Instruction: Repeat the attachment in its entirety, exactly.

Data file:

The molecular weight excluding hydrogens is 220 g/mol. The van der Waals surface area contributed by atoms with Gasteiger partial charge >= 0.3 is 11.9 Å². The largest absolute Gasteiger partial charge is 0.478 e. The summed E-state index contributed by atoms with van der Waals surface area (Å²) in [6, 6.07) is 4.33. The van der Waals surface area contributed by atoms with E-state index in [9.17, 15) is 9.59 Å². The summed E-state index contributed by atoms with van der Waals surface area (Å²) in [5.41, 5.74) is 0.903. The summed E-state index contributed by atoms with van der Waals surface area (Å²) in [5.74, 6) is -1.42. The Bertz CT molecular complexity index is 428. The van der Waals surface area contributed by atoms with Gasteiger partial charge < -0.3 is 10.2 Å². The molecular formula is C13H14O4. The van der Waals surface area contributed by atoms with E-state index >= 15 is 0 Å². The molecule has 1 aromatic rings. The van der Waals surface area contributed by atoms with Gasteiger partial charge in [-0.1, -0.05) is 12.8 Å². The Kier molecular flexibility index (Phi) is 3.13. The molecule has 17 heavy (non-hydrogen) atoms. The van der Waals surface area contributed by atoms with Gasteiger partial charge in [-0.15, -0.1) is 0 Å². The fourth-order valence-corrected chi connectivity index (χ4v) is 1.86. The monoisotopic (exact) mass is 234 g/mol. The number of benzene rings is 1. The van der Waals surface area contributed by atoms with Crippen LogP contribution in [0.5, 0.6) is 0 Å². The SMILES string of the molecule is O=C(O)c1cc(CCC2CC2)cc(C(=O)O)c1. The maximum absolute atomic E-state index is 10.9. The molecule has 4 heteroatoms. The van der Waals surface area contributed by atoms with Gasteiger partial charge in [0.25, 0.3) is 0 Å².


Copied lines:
The molecular weight excluding hydrogens is 220 g/mol. The van der Waals surface area contributed by atoms with Gasteiger partial charge >= 0.3 is 11.9 Å². The largest absolute Gasteiger partial charge is 0.478 e. The summed E-state index contributed by atoms with van der Waals surface area (Å²) in [6, 6.07) is 4.33. The van der Waals surface area contributed by atoms with E-state index in [9.17, 15) is 9.59 Å². The summed E-state index contributed by atoms with van der Waals surface area (Å²) in [5.41, 5.74) is 0.903. The summed E-state index contributed by atoms with van der Waals surface area (Å²) in [5.74, 6) is -1.42. The Bertz CT molecular complexity index is 428. The van der Waals surface area contributed by atoms with Gasteiger partial charge < -0.3 is 10.2 Å². The molecular formula is C13H14O4. The van der Waals surface area contributed by atoms with E-state index >= 15 is 0 Å². The molecule has 1 aromatic rings. The van der Waals surface area contributed by atoms with Gasteiger partial charge in [-0.1, -0.05) is 12.8 Å². The Kier molecular flexibility index (Phi) is 3.13. The molecule has 17 heavy (non-hydrogen) atoms. The van der Waals surface area contributed by atoms with Gasteiger partial charge in [-0.15, -0.1) is 0 Å². The fourth-order valence-corrected chi connectivity index (χ4v) is 1.86. The monoisotopic (exact) mass is 234 g/mol. The number of benzene rings is 1. The van der Waals surface area contributed by atoms with Crippen LogP contribution in [0.5, 0.6) is 0 Å². The SMILES string of the molecule is O=C(O)c1cc(CCC2CC2)cc(C(=O)O)c1. The maximum absolute atomic E-state index is 10.9. The molecule has 4 heteroatoms. The van der Waals surface area contributed by atoms with Gasteiger partial charge in [0.25, 0.3) is 0 Å².